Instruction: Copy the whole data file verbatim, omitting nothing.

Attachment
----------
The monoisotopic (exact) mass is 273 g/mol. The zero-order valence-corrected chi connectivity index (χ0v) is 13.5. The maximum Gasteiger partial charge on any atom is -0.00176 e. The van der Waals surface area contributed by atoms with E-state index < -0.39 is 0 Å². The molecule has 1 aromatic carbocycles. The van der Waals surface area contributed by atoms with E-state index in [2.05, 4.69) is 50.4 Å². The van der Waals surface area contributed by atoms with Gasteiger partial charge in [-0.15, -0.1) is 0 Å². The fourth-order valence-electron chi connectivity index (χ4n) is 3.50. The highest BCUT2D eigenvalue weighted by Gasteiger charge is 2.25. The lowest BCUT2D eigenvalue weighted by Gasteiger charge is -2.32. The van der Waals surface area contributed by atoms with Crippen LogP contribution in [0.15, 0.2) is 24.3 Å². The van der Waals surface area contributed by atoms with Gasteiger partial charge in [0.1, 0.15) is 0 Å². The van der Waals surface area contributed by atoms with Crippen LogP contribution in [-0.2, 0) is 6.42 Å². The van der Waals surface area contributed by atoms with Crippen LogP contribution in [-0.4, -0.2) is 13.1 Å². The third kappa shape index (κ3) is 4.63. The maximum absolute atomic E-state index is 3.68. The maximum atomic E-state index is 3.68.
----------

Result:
The monoisotopic (exact) mass is 273 g/mol. The zero-order valence-corrected chi connectivity index (χ0v) is 13.5. The maximum Gasteiger partial charge on any atom is -0.00176 e. The van der Waals surface area contributed by atoms with E-state index < -0.39 is 0 Å². The molecule has 1 aromatic carbocycles. The van der Waals surface area contributed by atoms with E-state index in [2.05, 4.69) is 50.4 Å². The van der Waals surface area contributed by atoms with Gasteiger partial charge in [-0.15, -0.1) is 0 Å². The fourth-order valence-electron chi connectivity index (χ4n) is 3.50. The highest BCUT2D eigenvalue weighted by Gasteiger charge is 2.25. The lowest BCUT2D eigenvalue weighted by Gasteiger charge is -2.32. The van der Waals surface area contributed by atoms with Crippen LogP contribution in [0.15, 0.2) is 24.3 Å². The van der Waals surface area contributed by atoms with Gasteiger partial charge in [0.1, 0.15) is 0 Å². The van der Waals surface area contributed by atoms with Crippen LogP contribution in [-0.2, 0) is 6.42 Å². The van der Waals surface area contributed by atoms with Crippen LogP contribution in [-0.4, -0.2) is 13.1 Å². The third kappa shape index (κ3) is 4.63. The maximum absolute atomic E-state index is 3.68. The maximum atomic E-state index is 3.68.